symbaray617 said: Hi Cassie, I finished COHF in like 1-2 days, and I loved every word of it. I will be expecting TDA to be just as good, if not better. Anyways, as for my question, I’ve noticed in my Codex, that it mentions the Seelie and Unseelie Court, but it doesn’t really explain difference/similarities between the two groups. I assume the Unseelie Court is a badder version of the Seelie Court, and the Codex discusses the types of creatures that are in the courts, but will they be further explained in TDA?
claireknoetze.tumblr.com said: Hi Cassie! I’m sure you’ve heard this 1000 times, but THANK YOU so much for your books! I just finished reading CoHF and I absolutely loved it! It was perfect in every way possible! So this isn’t really an ask about CoHF but I just wanted to ask what the difference between the Seelie Court and the Unseelie Court is? Is that something that will be addressed in future books?
Hi Cassie! So after reading COHF and seeing the major role the seelie court plays in it I was wondering if the unseelie court would play any part of TLH and/or TDA? As in the shadowhunter chronicles so far they havent been mentioned much. Is there any truth to my speculation? Or is having to wait before TDA comes out driving me mad? Thank you in advance. Mizpah xxx P.S I’m that random girl at the book signing at the Prince Charles Cinema that had the matching tops with my Parabatai (Carstairs & Herondale) thank you so much for letting us take a photo you’ve made my life. Like I dont know how I’d exsist without your books. They mean so much to me, anyway I’ve drabbled now, sorry! — uhwhatsmynameagain
treacherous-angels said: Hii Cassie i just want to know if we’ll be hearing more about the faeries in TDA because I feel I don’t know a lot about them even though we hear about them a lot. And in cohf i could feel Magnus hinting to it. Just curious. :)
Hi Cassie, I just had a question, maybe this is something that I missed in the past books, but what is the difference between the Unseelie and Seelie fairies? I didn’t even realize there were different groups until this book where it became slightly more relevant. (I’m a huge fan and cannot wait for the next series to start!) Much love <3 — onehellofasoul
viviennesss said: Hi Cassie, may I ask why we haven’t seen any of the Unseelie Court? I know they’re a mysterious group of faeries and all, but you’ve introduced the Wild Hunt and the Seelie Court so far, and now I’m super curious! Do they have any role at all in the Shadowhunter world?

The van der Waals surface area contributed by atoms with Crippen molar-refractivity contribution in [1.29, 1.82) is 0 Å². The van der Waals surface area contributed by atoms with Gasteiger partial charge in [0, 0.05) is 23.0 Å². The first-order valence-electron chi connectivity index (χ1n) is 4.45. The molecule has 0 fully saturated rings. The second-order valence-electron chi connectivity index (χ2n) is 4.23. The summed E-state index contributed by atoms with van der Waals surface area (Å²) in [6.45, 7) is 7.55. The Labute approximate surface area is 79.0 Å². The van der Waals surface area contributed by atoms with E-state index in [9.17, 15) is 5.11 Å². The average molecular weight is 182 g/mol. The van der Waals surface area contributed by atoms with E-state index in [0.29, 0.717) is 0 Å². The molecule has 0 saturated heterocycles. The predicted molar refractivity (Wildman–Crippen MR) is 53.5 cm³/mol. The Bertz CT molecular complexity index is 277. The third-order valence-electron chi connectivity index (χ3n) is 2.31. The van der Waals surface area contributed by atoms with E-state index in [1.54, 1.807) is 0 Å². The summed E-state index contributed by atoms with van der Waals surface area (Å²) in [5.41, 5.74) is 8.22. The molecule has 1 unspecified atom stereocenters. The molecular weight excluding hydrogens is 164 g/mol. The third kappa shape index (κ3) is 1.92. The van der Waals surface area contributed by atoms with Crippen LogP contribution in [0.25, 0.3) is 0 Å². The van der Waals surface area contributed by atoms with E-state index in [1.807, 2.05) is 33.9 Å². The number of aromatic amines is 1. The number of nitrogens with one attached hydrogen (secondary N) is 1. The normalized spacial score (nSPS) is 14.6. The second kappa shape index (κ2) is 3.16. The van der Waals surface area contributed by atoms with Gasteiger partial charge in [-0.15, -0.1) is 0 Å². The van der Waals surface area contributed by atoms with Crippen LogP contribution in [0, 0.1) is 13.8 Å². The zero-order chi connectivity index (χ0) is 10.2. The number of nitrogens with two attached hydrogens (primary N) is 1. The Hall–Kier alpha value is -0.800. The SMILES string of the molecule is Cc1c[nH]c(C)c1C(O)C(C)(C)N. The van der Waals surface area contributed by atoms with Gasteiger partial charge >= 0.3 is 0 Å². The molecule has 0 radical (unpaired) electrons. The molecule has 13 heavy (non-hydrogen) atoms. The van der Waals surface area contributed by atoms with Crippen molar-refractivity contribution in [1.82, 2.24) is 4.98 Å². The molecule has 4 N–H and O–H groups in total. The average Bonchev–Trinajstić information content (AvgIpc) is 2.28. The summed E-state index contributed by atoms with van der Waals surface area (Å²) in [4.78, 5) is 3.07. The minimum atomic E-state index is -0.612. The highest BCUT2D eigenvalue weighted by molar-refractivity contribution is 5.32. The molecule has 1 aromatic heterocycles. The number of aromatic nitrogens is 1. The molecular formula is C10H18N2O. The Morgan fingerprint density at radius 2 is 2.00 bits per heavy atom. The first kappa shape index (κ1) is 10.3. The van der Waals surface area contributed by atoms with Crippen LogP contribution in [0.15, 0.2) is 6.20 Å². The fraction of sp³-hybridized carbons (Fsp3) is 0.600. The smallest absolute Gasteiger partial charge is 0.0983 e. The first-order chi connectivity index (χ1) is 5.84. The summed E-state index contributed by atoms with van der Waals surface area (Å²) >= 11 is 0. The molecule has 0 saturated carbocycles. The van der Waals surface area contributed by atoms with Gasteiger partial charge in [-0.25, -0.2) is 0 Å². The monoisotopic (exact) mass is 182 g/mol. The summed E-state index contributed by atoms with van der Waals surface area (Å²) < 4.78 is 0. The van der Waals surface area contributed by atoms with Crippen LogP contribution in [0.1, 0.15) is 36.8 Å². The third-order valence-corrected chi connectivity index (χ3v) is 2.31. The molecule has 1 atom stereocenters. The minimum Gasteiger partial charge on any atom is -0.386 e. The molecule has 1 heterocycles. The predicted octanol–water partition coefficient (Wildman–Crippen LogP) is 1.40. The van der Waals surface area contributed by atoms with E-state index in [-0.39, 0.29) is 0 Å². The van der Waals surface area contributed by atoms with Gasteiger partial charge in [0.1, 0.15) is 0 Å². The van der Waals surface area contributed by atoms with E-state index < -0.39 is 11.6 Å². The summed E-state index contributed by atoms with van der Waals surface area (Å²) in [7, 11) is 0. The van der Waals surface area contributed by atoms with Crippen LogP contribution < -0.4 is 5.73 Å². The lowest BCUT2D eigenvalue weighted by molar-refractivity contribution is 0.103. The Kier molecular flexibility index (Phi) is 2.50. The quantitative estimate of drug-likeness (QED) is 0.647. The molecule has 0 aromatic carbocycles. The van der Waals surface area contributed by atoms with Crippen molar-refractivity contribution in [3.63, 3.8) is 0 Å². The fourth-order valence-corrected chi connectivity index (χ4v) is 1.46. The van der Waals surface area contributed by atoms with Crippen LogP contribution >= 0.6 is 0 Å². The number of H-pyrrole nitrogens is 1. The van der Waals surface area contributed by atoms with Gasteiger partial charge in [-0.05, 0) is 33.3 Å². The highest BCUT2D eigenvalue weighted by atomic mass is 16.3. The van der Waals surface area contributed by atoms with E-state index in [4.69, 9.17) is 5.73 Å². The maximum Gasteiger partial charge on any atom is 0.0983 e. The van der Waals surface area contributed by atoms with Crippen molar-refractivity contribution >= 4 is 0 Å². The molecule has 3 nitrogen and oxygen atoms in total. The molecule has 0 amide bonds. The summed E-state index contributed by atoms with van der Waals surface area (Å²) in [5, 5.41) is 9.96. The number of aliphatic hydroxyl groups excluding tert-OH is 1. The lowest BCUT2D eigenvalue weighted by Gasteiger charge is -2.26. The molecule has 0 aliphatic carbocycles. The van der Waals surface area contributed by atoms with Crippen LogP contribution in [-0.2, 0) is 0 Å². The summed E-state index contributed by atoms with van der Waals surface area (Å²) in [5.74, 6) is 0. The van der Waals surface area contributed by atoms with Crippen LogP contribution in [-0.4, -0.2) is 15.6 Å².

THE PEOPLE DEMAND ANSWERS. Interestingly, This was in the original version of City of Ashes.
It got cut out, actually, of the final version since my editor didn’t think it was necessary info. I’ve always written assuming the existence of a Seelie Court posits the existence also of an Unseelie Court — as Seelie and Unseelie Courts are part of the established mythology of faeries, not a thing I made up. Most of us who write about faeries have to deal with the Seelie and Unseelie, whether you call them Light and Dark, or Winter and Summer. In fact, one of my favorite things about Holly Black’s Tithe is that Corny just googles “seelie court” when he’s trying to figure out what is going on with all these wacky faeries.
The Seelie court are known to seek help from humans, to warn those who had accidentally offended them, and to return human kindness with favors of their own. Still, a fairy belonging to this court will avenge insults and could be prone to mischief. The most common time of day to see them is twilight. Other names for the Seelie court are ‘The Shining Thron’ or ‘The Golden ones’ and ‘The light Court’. The categorization of fairies based on court is whether or not a fairy is light or dark. Light fairies are known for playing pranks on humans and having a light hearted attitude, forgetting their sorrows quickly and not realizing how they might be affecting the humans they play pranks on. The Unseelie Court consists of the darkly-inclined fairies. Unlike the Seelie Court, no offense is necessary to bring down their assaults. As a group (or “host”), they appear at night and assault travelers, often carrying them through the air, beating them, and forcing them to commit such acts as shooting at cattle. Like the beings of the Seelie Court who are not always benevolent, neither are the fairies of the Unseelie Court always malevolent. Most Unseelies can become fond of a particular human if they are viewed as respectful, and would choose to make them something of a pet…The division into “seely” and “unseely” spirits was roughly equivalent to the division of Elves in Norse mythology, into “light” and “dark” distinctions.
The “carrying humans through the air and beating them” thing may sound more like the Wild Hunt, but the Wild Hunt is another myth entirely.
(You’ll recognize Gwyn in there, if you’ve read CoHF.)
These are myths that infiltrate all our literature. As authors, especially of fantasy, the challenge is to put your own spin on them. The Wild Hunt in the Shadowhunter Chronicles are part of Wild Faerie, which is neither Seelie nor Unseelie, and subject to no laws. They reap the dead and are fairly morally ambiguous. They don’t acknowledge either the Seelie Queen or the Unseelie King as a monarch.
As for the Seelie and Unseelie, for the purposes of the Chronicles, it’s not so much that one court is good and the other bad, it’s that one court involves itself in outside affairs and the other doesn’t. The Unseelie aren’t very interested in Shadowhunters or playing nice with Accords. Their court is a terrifying place. The mention of the Unseelie at the end of CoHF was largely simply to establish their existence, which will be further explored in TDA.